November 3 marks the anniversary of the first animal in orbit.
Sixty years ago, on November 3, 1957, the Union of Soviet Socialist Republics placed a little dog named Laika into space orbit. An authentic pioneer, she traveled in true Star Trek fashion where no sentient being had gone before (the Soviets had sent other animals into space, but Laika was the first to achieve full orbital status). The accomplishment, while impressive, came at a very high cost, one that was almost certainly not worth paying. Nonetheless, it taught us some valuable lessons, both about space and our fellow creatures.
Space research exploded following the end of WWII, and by the early 1950s, there was talk of one day putting a man on the moon. However, researchers first needed a better grasp of just how well a human might fare in space.
The scientific world was still puzzling over the conundrum when, in October 1957, the Soviets launched Sputnik 1, the first man-made satellite. The news sent shock waves throughout the United States, which was stunned to discover that our arch Cold War foe had bested us. We were further amazed when less than a month later, they launched a second craft, Sputnik 2, this one carrying a small dog.
A Samoyed/terrier mix, Laika was reportedly around three years old when she was found wandering the streets of Moscow. It is said she was chosen in part because it was assumed that strays, inured as they supposedly were to the harsh Russian climate, would be physically stronger and more resilient than their sheltered counterparts. Among other things, her training involved a series of rigorous endurance trials and medical examinations. Many animals—and humans, for that matter—subjected to such treatment might have buckled under the pressure.
But Laika turned out to be no ordinary dog. By all accounts, she stood up well, maintaining her composure, cooperative with her trainers and eager to learn new things. Described by one of her handlers as “quiet and charming,” she got along well with the other lab dogs and sometimes spent weekends in staff homes. It’s hard to say what these individuals felt, knowing that this well behaved, lovable little dog faced almost certain death.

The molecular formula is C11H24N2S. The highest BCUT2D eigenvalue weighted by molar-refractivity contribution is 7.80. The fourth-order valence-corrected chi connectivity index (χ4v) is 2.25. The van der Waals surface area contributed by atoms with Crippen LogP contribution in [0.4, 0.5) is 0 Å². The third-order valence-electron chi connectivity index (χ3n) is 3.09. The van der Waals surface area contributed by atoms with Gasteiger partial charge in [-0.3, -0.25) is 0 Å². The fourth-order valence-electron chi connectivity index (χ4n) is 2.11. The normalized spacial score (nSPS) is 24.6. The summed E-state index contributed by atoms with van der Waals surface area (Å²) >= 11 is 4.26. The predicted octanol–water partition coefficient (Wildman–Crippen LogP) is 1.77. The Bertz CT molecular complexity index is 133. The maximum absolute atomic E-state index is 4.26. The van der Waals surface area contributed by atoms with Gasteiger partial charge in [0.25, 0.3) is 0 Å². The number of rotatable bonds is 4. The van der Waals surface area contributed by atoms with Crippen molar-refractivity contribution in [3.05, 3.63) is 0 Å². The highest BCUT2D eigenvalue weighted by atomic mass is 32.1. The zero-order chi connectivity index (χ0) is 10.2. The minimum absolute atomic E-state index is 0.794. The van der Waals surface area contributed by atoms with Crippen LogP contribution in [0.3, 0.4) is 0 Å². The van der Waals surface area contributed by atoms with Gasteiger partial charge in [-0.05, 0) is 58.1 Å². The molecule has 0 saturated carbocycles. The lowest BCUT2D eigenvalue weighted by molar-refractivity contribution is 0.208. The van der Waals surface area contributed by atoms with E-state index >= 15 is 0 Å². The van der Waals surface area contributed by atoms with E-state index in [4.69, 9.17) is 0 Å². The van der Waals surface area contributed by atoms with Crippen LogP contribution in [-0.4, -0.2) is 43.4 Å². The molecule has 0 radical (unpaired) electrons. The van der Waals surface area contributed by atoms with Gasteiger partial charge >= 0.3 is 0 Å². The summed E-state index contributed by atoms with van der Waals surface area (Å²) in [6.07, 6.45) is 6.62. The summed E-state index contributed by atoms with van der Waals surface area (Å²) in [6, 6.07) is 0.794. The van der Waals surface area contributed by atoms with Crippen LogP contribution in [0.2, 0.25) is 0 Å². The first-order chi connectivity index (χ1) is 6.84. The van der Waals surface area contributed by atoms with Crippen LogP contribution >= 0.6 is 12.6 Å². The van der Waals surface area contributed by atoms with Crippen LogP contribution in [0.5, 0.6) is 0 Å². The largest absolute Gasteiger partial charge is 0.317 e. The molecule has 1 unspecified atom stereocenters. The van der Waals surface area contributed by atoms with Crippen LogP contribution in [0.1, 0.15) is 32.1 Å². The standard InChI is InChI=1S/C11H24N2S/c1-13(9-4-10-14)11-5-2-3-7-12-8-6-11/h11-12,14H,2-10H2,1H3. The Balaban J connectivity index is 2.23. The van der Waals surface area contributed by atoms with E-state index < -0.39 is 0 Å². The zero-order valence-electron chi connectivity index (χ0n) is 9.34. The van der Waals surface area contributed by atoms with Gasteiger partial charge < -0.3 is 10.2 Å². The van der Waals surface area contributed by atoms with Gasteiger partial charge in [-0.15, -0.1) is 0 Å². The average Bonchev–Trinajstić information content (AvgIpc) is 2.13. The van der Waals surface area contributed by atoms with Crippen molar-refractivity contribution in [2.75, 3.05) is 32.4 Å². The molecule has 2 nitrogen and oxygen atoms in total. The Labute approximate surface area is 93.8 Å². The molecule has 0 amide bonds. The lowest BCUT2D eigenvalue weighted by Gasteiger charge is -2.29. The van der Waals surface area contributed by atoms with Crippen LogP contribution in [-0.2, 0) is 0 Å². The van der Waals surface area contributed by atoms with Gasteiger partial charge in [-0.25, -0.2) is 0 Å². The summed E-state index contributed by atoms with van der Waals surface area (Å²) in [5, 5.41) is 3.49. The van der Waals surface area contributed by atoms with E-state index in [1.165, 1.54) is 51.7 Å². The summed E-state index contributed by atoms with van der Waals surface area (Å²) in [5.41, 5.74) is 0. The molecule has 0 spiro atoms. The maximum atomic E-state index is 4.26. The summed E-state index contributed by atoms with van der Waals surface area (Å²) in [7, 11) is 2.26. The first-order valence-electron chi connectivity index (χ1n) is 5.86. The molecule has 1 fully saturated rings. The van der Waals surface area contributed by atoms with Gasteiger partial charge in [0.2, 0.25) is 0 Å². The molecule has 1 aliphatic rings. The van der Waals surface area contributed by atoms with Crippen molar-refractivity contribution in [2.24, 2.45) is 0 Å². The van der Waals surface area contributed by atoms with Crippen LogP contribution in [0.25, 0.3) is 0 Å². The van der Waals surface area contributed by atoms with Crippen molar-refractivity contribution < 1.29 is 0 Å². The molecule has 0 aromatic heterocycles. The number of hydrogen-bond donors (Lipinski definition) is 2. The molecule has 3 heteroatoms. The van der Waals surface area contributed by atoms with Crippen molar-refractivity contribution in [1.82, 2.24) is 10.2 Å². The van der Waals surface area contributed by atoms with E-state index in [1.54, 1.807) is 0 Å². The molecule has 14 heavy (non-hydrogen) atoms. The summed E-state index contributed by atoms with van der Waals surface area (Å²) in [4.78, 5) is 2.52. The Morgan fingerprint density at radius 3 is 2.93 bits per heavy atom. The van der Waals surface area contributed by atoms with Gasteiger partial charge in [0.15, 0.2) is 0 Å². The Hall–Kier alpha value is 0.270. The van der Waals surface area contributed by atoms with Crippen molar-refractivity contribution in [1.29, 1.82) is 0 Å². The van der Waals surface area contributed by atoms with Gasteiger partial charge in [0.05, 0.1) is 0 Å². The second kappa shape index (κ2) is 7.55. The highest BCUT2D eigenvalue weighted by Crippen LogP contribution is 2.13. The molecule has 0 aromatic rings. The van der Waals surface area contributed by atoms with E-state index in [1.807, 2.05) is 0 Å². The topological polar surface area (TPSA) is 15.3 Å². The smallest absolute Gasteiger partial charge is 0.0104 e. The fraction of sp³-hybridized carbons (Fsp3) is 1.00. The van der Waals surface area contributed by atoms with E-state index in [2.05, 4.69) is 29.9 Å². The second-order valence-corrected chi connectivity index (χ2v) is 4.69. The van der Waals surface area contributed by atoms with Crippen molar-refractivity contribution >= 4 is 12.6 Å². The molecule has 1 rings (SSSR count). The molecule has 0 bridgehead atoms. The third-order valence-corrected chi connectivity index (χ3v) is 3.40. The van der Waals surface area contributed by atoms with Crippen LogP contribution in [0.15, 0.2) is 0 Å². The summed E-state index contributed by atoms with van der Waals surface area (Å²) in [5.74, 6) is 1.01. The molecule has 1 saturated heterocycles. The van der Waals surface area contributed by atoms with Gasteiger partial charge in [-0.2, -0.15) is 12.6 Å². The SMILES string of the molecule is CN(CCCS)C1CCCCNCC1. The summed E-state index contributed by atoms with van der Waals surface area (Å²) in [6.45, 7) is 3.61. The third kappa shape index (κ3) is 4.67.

Blissfully unaware of the fate that awaited her, she was strapped into the Sputnik spacecraft that cold fall day (it is easy to imagine her nuzzling the hand of the last person to touch her). Once she was aloft, the ground crew was able to monitor her vital signs for a time. In one heartbreaking detail, it was reported that in early telemetry, she was somewhat agitated but still eating her food. In other words, in the most extreme, terrifying conditions imaginable, this fearless little soul attempted to normalize her experience by doing what all healthy dogs do: eat her dinner. It was so very characteristic of her, exemplifying as she did what Ernest Hemingway called “grace under pressure.” Laika was all about grace, and love.
Perhaps the most regrettable thing about this tale is that, despite giving up her life for the cause of space research—she died from overheating within hours of launch, a fact not revealed until 2002—little useful information was gained from the experiment. Years later, a Russian scientist close to the project was quoted as saying, “Work with animals is a source of suffering to all of us. The more time passes, the more I’m sorry about it. We shouldn’t have done it [sent her into space].”
Today, a small statue stands in Laika’s honor at the Russian cosmonaut training facility in Star City. An acclaimed 2007 graphic novel titled Laika introduced her to a new generation, and her image has appeared on postage stamps. However, Laika’s greatest legacy can be found in the worldwide attention she brought to issues surrounding the ethical treatment of animals in medical and scientific research. Her story is a testament of the small and powerless to speak with a large moral voice, and to make the world listen.